What are tracking cookies

What is a tracking cookie? Learn how to remove or disable third party tracking cookies on your web browser.


Also for WindowsiOSAndroidChromebook and For Business

What are tracking cookies?

As you probably know, cookies are small files that websites save in your computer when your browser makes a request for a page, image, download, or any other piece of data. In short, cookies enhance your Internet browsing experience by helping websites remember you. Like the delicious baked variety, cookies come in many flavors. One type of cookie, called tracking cookies, are a bit controversial.  

OK, so what are tracking cookies then?

Tracking cookies are types of computer cookies that marketers use to target you and retarget you with ads that may interest you based on your browsing habits. Some of the most common third-party tracking cookies originate from technology giants like Facebook or Google. These companies use their components across the web to send cookies that they can read to track you.

You may pick up such a cookie from any of your favorite pages like entertainment websites, ecommerce platforms, or blogs. The websites themselves can only read cookies they create. However, the third-party components these websites host, visible or invisible, can transmit cookies to your system. A visible component could be a like button, while an invisible component can be advertising code.

Advertisers use these cookies to track your behavior and deliver custom ads. Let’s say you’re searching the Internet for winter tires for your vehicle. The tracking cookies will use this information to hit you with banners on social media pages offering you deals on winter tires or related products.

Can someone track you through cookies?

Tracking cookies can track your browsing history, general geographical area, and your IP address for more targeted marketing. With your general geographical location, a tracking cookie can allow a marketer to show you advertising for deals at your city’s fast food joints or sales at your local clothing store based on your Internet habits. So, yes, tracking cookies can track you. However, they can’t track your specific location like your street address.

Are tracking cookies spyware?

While tracking cookies raise some privacy concerns, we wouldn’t call them spyware, because unlike spyware, they don’t operate secretively, damage your computer, or are hard to stop. In fact, you can stop tracking by deleting these cookies or disabling third-party cookies in your browser. Spyware, on the other hand, is a sneaky type of malicious software that hides in your system and documents your confidential information like your usernames, passwords, pictures, videos, emails, and texts for a threat actor. Please use a free anti spyware scanner & removal tool if you suspect your computer has a spyware, keylogger, stalkerware, or Trojan infection.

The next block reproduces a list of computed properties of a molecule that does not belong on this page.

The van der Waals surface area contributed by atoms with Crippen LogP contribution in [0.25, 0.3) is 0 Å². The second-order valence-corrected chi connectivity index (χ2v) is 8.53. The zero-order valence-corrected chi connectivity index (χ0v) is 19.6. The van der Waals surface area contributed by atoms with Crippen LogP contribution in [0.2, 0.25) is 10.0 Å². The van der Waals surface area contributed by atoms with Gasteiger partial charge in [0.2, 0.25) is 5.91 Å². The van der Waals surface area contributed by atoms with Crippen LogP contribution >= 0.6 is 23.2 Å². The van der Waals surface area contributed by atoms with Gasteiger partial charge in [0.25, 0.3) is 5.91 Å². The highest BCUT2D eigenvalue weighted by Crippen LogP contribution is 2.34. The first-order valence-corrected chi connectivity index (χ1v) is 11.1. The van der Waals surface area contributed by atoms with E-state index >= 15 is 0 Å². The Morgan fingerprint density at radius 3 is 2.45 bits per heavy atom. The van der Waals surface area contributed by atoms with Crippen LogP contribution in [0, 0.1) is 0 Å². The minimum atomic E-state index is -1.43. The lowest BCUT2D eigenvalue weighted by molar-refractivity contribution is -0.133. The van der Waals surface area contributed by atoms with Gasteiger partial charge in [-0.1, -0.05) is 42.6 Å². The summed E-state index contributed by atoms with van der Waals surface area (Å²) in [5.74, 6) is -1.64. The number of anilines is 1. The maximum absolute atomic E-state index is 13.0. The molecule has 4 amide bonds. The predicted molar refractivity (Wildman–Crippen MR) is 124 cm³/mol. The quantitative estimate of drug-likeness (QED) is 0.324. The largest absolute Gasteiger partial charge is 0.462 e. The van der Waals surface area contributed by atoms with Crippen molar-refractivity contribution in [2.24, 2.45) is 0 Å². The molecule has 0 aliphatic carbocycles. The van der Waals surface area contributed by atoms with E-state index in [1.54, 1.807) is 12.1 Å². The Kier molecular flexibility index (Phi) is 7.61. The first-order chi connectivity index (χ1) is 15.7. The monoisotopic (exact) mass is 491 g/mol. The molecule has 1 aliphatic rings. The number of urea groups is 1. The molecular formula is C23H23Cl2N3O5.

Should I worry about tracking cookies?

If you don’t mind cookies tracking your browsing habits and your general location, then you don’t have anything to worry about. However, if you feel that this an invasion of your privacy, you can always delete and disable tracking cookies. Additionally, you can clear your cache to remove more data.

You can also refuse cookies from websites, though this isn’t always easy to do. In fact, Google and Facebook were fined for making cookies hard to refuse. Unfortunately, this is part of a dark pattern, a design that subtly yet deliberately pushes you in the direction of a choice benefitting the designer.

How to clear and disable third-party tracking cookies

Mozilla Firefox

  1. Click the three-lined icon and select Options.
  2. Click Privacy & Security and then Cookies and Site Data.
  3. Select Cookies and Site Data.
  4. Select Cached Web Content.
  5. Hit Clear to clear cookies in Firefox.
  6. Now click Content Blocking.
  7. Select Custom.
  8. Select Cookies.
  9. Select All third-party cookies.

Microsoft Edge

  1. Click the three-dots icon on the top right-hand corner and select Settings.
  2. Click Privacy, search, and services.
  3. Click Choose what to clear under Clear browsing data.
  4. Select Browsing history, Download history, Cookies and other site data, and Cached images and files.
  5. Hit Clear now to clear cookies in Microsoft Edge.
  6. Click Block third-party cookies in Cookies and site preferences to block third-party cookies permanently.

Google Chrome

  1. Click the vertical three-dots icon on the top right-hand corner and then click Settings.
  2. Click Privacy and security.
  3. Select Cookies and other site data.
  4. Select Block third-party cookies.
  5. Click Privacy and security.
  6. Click clear browsing data.
  7. Select All time from Time range.
  8. Select Cookies and other site data.
  9. Click Clear data.

What happens if I block all cookies?

Websites use cookies to improve your browsing experience. If you block and clear all cookies including first-party website cookies, then your most frequented websites will forget who you are every time you visit them. You’ll be a stranger to them. For example, your favorite sports website may not display information related to your team immediately, or your online retailer won’t offer deals based on your previous shopping habits.